In a union drive in Nova Scotia, the National Automobile, Aerospace, Transportation and General Workers Union of Canada (CAW) produces leaflets, posters, etc. with unauthorized reproductions of the Michelin name and logo (Bibendum: the Michelin Tire Man). Compagnie Générale des Établissements Michelin (Michelin) holds copyrights in both and seeks damages on the bro nn unds of intellectual property rights violations and a permanent injunction against its use. CAW offers a constitutional defend e: if the relevant sections of the Copyright Act prohibit them from using the symbols in an organizing drive, then the sections are unconstitutional restrictions on their freedom of expression protected by s.2(b) of the Charter.
- Is parody a form of "criticism" under s.29.1 of the Copyright Act?
- Do the relevant sections of the Copyright Act violate the freedom of expression guaranteed in s.2(b) of the Charter?
- Do the works warrant the title "expression"?
Found guilty of infringement for some of the reproductions; injunction granted and a hearing ordered to determine damages.
- The court ruled that parody is not a form of criticism under s.29.1. Found the American precedent unpersuasive and cites a "longstanding trend to deny parody as an exception". Several reasons why American fair use is not the same as our fair dealing (our list is exhaustive, their definition is open-ended, etc.). So, even if parody could be included as fair dealing, the provision requires the source be cited in order for it to qualify.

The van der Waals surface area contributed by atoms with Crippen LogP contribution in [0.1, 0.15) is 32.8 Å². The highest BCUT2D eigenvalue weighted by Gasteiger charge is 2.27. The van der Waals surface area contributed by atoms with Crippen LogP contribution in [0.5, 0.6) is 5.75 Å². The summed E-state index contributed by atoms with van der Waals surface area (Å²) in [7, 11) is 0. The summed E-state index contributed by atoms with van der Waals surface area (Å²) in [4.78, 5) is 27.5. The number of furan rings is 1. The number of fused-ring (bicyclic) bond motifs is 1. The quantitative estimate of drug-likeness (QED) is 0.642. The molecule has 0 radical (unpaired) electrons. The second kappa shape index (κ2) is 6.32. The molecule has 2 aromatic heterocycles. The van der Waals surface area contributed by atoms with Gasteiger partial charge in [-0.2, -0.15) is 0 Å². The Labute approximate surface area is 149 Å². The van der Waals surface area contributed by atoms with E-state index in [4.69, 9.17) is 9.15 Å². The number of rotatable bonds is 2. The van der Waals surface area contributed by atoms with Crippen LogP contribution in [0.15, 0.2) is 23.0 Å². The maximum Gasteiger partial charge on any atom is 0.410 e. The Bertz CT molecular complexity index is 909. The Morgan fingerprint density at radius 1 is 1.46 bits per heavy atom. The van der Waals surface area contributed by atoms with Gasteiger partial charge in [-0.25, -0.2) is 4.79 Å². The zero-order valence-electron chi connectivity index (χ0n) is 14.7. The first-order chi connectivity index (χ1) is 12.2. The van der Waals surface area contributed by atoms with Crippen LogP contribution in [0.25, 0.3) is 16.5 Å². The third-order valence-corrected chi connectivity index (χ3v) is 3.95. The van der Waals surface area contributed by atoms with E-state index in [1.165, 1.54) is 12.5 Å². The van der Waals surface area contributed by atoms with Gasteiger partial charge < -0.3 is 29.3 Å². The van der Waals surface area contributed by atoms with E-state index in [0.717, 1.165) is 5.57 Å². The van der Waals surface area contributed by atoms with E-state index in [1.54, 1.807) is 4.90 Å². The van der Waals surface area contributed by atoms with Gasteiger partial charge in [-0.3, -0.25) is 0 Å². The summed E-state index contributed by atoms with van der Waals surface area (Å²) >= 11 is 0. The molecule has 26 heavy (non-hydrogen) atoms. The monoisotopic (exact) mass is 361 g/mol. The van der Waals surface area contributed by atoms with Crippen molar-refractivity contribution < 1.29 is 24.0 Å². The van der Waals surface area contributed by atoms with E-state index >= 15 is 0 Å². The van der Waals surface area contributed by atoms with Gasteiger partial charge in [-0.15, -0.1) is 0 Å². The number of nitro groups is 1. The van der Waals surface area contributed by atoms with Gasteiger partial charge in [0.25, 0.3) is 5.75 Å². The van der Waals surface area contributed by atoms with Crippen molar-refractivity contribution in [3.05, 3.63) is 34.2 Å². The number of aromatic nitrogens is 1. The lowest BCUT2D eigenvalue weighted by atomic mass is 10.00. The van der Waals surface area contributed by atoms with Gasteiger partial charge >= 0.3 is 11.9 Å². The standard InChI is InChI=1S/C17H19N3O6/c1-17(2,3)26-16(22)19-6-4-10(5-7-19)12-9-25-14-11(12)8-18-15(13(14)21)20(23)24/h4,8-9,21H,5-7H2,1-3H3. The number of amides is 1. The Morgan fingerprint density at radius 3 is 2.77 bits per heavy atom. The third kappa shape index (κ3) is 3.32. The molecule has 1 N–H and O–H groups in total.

- The court held that the defendant’s right to freedom of expression was not restricted because the Charter does not confer the right to use priate property (the plaintiff’s copyright) in the service of freedom of expression. Their leaflets, etc. do constitute expression, but not within the sphere of conduct protected by freedom of expression.
- The court applied a test for infringement: is the act complained of only an act that the copyright owner could do under s.27(1), including reproduction of original or substantial part of work? The court held that a "substantial part" of Bibendum has been reproduced – even though mental energy has been spent to change it, it does not become an original work.
The right to freedom of expression was not restricted because the Charter does not confer the right to use private property (including copyright) in the service of freedom of expression. Parody is not a form of "criticism" under s.29.1 of the Copyright Act, and thus not exempted.